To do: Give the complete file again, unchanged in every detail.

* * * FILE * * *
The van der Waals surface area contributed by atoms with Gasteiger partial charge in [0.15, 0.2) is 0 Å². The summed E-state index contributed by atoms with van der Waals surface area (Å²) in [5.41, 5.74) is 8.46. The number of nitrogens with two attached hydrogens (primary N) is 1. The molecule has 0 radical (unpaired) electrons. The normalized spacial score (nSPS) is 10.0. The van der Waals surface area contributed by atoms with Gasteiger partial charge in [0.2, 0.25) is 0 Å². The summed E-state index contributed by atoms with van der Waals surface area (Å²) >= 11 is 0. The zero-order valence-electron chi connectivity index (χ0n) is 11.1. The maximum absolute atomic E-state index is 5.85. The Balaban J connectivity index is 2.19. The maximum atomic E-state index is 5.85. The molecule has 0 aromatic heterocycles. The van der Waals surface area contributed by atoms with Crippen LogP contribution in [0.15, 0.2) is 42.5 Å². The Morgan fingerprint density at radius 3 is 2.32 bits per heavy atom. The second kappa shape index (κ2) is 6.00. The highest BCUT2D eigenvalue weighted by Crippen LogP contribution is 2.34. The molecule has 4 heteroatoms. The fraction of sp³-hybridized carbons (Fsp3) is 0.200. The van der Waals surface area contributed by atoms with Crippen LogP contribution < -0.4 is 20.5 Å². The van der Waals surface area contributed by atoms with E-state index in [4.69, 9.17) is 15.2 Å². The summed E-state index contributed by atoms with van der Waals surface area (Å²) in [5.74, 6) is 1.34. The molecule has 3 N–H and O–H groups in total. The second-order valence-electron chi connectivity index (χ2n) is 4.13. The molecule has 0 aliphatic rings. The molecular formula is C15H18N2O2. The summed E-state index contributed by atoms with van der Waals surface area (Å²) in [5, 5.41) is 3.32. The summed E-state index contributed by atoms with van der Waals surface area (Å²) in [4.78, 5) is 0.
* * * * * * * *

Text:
The van der Waals surface area contributed by atoms with Gasteiger partial charge in [0.15, 0.2) is 0 Å². The summed E-state index contributed by atoms with van der Waals surface area (Å²) in [5.41, 5.74) is 8.46. The number of nitrogens with two attached hydrogens (primary N) is 1. The molecule has 0 radical (unpaired) electrons. The normalized spacial score (nSPS) is 10.0. The van der Waals surface area contributed by atoms with Gasteiger partial charge in [0.2, 0.25) is 0 Å². The summed E-state index contributed by atoms with van der Waals surface area (Å²) >= 11 is 0. The zero-order valence-electron chi connectivity index (χ0n) is 11.1. The maximum absolute atomic E-state index is 5.85. The Balaban J connectivity index is 2.19. The maximum atomic E-state index is 5.85. The molecule has 0 aromatic heterocycles. The van der Waals surface area contributed by atoms with Crippen LogP contribution in [0.15, 0.2) is 42.5 Å². The Morgan fingerprint density at radius 3 is 2.32 bits per heavy atom. The second kappa shape index (κ2) is 6.00. The highest BCUT2D eigenvalue weighted by Crippen LogP contribution is 2.34. The molecule has 4 heteroatoms. The fraction of sp³-hybridized carbons (Fsp3) is 0.200. The van der Waals surface area contributed by atoms with Crippen LogP contribution < -0.4 is 20.5 Å². The van der Waals surface area contributed by atoms with E-state index in [4.69, 9.17) is 15.2 Å². The summed E-state index contributed by atoms with van der Waals surface area (Å²) in [5.74, 6) is 1.34. The molecule has 3 N–H and O–H groups in total. The second-order valence-electron chi connectivity index (χ2n) is 4.13. The molecule has 0 aliphatic rings. The molecular formula is C15H18N2O2. The summed E-state index contributed by atoms with van der Waals surface area (Å²) in [5, 5.41) is 3.32. The summed E-state index contributed by atoms with van der Waals surface area (Å²) in [4.78, 5) is 0.